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NBA legend Bill Walton lambasts San Diego mayor over homelessness. 'This is a shipwreck'

San Diego Union Tribune logo San Diego Union Tribune 9/28/2022 Gary Warth
Bill Walton reacts during his statement given about the city's handling of homelessness . Walton was speaking at the Lucky Duck Lucky Duck Foundation press conference held at USD Kroc Institute for Peace and Justice on Tuesday, Sept. 27, 2022 in San Diego, CA. (Nelvin C. Cepeda / The San Diego Union-Tribune) © Provided by San Diego Union Tribune Bill Walton reacts during his statement given about the city's handling of homelessness . Walton was speaking at the Lucky Duck Lucky Duck Foundation press conference held at USD Kroc Institute for Peace and Justice on Tuesday, Sept. 27, 2022 in San Diego, CA. (Nelvin C. Cepeda / The San Diego Union-Tribune)

A San Diego philanthropic group is launching an initiative it says will hold elected officials accountable for what they are doing to end the homelessness crisis.

Heads of The Lucky Duck Foundation were joined by NBA legend and San Diego native Bill Walton at the University of San Diego on Tuesday morning to reveal plans for its first "Shamrocks & Shipwrecks" initiative, similar to the Orchids & Onions awards that recognize the best and worst local architecture.

Foundation Executive Director Drew Moser said an undetermined number of people will be named on Dec. 8 based on a fact-based scoring system.

"It will be ongoing, and it's designed to emphasize high-impact programs and tangible actions as well as call out inaction or missed opportunities of San Diego County's elected leaders and their jurisdictions," Moser said. "The purpose is to showcase what is working so it can be replicated, and what is not working so it can be corrected or avoided."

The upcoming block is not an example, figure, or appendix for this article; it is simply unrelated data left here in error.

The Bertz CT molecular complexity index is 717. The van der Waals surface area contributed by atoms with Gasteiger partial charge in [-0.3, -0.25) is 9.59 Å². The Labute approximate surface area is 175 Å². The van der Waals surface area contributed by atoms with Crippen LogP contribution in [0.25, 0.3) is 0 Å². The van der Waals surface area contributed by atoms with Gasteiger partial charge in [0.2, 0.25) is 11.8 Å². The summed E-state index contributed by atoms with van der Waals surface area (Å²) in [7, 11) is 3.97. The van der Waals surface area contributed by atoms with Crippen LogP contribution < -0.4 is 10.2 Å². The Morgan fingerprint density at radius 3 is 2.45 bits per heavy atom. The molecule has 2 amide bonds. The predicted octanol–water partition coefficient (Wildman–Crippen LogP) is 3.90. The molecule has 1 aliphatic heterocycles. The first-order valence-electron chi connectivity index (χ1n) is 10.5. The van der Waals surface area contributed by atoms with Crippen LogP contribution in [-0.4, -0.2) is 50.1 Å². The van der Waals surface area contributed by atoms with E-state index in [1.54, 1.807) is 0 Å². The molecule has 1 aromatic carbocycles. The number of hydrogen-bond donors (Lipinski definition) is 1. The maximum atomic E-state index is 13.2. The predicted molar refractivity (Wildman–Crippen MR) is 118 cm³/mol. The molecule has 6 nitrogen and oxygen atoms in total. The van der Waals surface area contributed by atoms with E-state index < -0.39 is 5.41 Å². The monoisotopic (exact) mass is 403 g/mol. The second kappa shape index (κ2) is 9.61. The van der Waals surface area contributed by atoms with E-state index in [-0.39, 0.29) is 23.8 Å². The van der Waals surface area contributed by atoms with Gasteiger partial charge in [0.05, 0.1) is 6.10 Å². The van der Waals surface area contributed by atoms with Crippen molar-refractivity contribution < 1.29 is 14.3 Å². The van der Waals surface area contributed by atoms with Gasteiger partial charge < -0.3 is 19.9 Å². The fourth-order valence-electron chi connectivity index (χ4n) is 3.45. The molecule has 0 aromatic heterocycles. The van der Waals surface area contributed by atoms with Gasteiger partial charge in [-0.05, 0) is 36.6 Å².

Moser said the public can weigh in on who should be on the list by visiting

While the list has not yet been compiled, Walton appeared to nominate San Diego Mayor Todd Gloria for a "shipwreck" recognition.

"A few years back, our mayor, Todd Gloria, decided that the park would be a terrific place for a massive homeless encampment with its accompanying nightmares of enormous amounts of trash, safety issues, lack of sanitation, health problems and security issues," he said, referring to an area of Balboa Park near his home in Hillcrest. "This is absurd and insane. This is a shipwreck."

Walton said he has worked behind the scenes with the Lucky Duck Foundation for some time, but has decided to make a public statement after emails he wrote to Gloria were published in the press.

In a series of emails sent between Aug. 9 and Sept. 2, Walton pleaded with Gloria to do something about the homeless encampments near his home and around three bicycle trails he uses as an avid cyclist. He wrote about being chased and threatened by homeless people in the park, and how he had to turn his home of 43 years into a "fortress" to ensure his safety.

On Tuesday, Walton said the mayor had responded to his emails with a 45-minute phone conversation that left him unsatisfied.

"It was less than useless," he said about the conversation. "It was a massive and stupefying exercise in futility. Todd Gloria governs by the changing winds of social media. Todd Gloria, in our conversations, prefaces every conversations with 'This is not an excuse,' then he goes on to make yet another excuse."